Take the 2-minute tour ×
Stack Overflow is a question and answer site for professional and enthusiast programmers. It's 100% free.

I want to name a CSS class and call it imgSuper. Can I use camel-casing in CSS classes?

share|improve this question

4 Answers 4

up vote 23 down vote accepted

Yes, but beware that while CSS syntax is case-insensitive, it does not specify how browsers should handle case when matching CSS rules to HTML class names. Browsers are known to vary on this issue.

From the spec, section 4.1.3:

All CSS syntax is case-insensitive within the ASCII range...

In CSS, identifiers (including element names, classes, and IDs in selectors) can contain only the characters [a-zA-Z0-9] and ISO 10646 characters U+00A1 and higher, plus the hyphen (-) and the underscore (_); they cannot start with a digit, or a hyphen followed by a digit. Identifiers can also contain escaped characters and any ISO 10646 character as a numeric code (see next item). For instance, the identifier "B&W?" may be written as "B\&W\?" or "B\26 W\3F".

...the case-sensitivity of values of the HTML attributes "id" and "class", of font names, and of URIs lies outside the scope of this specification.

share|improve this answer
-1. That's misleading. CSS is case-insensetive, but class names are case-sensetive. –  Guffa Oct 10 '09 at 14:04
Not according to the spec: "...the case-sensitivity of values of the HTML attributes "id" and "class", of font names, and of URIs lies outside the scope of this specification." It might be that all current browsers are case-sensitive in this respect, but you can't count on it. –  Warren Young Oct 10 '09 at 14:07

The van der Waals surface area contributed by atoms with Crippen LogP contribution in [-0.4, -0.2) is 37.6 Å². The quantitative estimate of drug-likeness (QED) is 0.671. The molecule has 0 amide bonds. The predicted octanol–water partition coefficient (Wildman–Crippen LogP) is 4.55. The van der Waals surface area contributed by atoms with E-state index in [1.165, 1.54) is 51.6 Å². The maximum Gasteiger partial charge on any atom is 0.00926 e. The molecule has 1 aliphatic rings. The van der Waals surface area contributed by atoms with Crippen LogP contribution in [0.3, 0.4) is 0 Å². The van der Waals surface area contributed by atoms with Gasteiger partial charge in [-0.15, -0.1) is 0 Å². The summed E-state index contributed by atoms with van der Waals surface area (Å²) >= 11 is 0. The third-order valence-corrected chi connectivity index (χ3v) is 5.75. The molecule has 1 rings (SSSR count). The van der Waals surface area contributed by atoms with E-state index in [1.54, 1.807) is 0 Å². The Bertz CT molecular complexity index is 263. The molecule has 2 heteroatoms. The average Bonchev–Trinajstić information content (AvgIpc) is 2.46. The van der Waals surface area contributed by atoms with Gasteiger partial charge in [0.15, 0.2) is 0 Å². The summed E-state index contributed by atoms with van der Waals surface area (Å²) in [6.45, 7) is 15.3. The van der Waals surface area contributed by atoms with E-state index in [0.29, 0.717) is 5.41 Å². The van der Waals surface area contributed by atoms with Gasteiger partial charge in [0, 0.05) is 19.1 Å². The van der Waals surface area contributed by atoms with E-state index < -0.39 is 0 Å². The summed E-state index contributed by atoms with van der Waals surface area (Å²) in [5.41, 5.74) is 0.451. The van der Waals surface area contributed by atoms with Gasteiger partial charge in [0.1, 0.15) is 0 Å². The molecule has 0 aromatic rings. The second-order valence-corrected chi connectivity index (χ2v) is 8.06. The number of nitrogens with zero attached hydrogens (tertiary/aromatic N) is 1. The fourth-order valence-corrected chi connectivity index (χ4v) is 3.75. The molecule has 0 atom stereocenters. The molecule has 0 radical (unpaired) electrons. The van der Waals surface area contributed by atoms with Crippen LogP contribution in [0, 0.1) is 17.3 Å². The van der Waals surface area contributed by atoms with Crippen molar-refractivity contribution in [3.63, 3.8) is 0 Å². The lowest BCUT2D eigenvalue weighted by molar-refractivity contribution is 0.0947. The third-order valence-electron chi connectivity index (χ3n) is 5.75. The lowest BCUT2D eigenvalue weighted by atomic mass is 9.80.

As I wrote in my answer, you can't count on the case-sensitivity of class names as some browsers gets this wrong, but your selective quoting of the spec makes it sound like you can count on them being case-insensetive, which is totally wrong. –  Guffa Oct 10 '09 at 14:16
Edited. Can I have my point back now? :) –  Warren Young Oct 10 '09 at 14:19
It's still just as misleading. Class names are not case-insensetive. –  Guffa Oct 10 '09 at 15:10

Sure. Here are the official rules; basically you shouldn't start the name with a number, and you can use letters, numbers, hyphen, underscore, and escaped or encoded characters.

However, as a matter of convention, hyphens are generally used instead of camel case.

share|improve this answer
Hyphens in classes, camel on IDs, especially because native javascript can't use hyphens in element IDs. –  doublejosh Mar 9 '12 at 20:18
HTML5 official spec says "All attribute names on HTML elements in HTML documents get ASCII-lowercased automatically", would class name also be included when saying "attribute names"?? if yes, then avoiding upper cases could only be a good thing. see w3.org/html/wg/drafts/html/master/… –  Adrien Be Aug 8 '14 at 10:41
hmmm, I just noticed that it says "attribute names" not "attribute values". Confused. All this confusion regarding attribute names & values being automatically lower-cased or not is probably the main reason why everyone adopted the convention of NOT using camel case. see reference.sitepoint.com/css/casesensitivity and w3.org/TR/html401/types.html#h-6.1 –  Adrien Be Aug 8 '14 at 10:57

Yes, class names are case sensetive, so that works fine.

However, you should be aware that some browsers get this wrong, and doesn't treat class names as case sensetive. Therefore you should avoid using both the upper case and lower case variations of the same name. The classes imgSuper and imgsuper may be treated as the same by some browsers.

share|improve this answer

Yes you can. Just be sure that if you call a class "fooBar" in your css file that you use consistent caps when assigning class="fooBar" in your markup.

share|improve this answer

Your Answer


By posting your answer, you agree to the privacy policy and terms of service.

Not the answer you're looking for? Browse other questions tagged or ask your own question.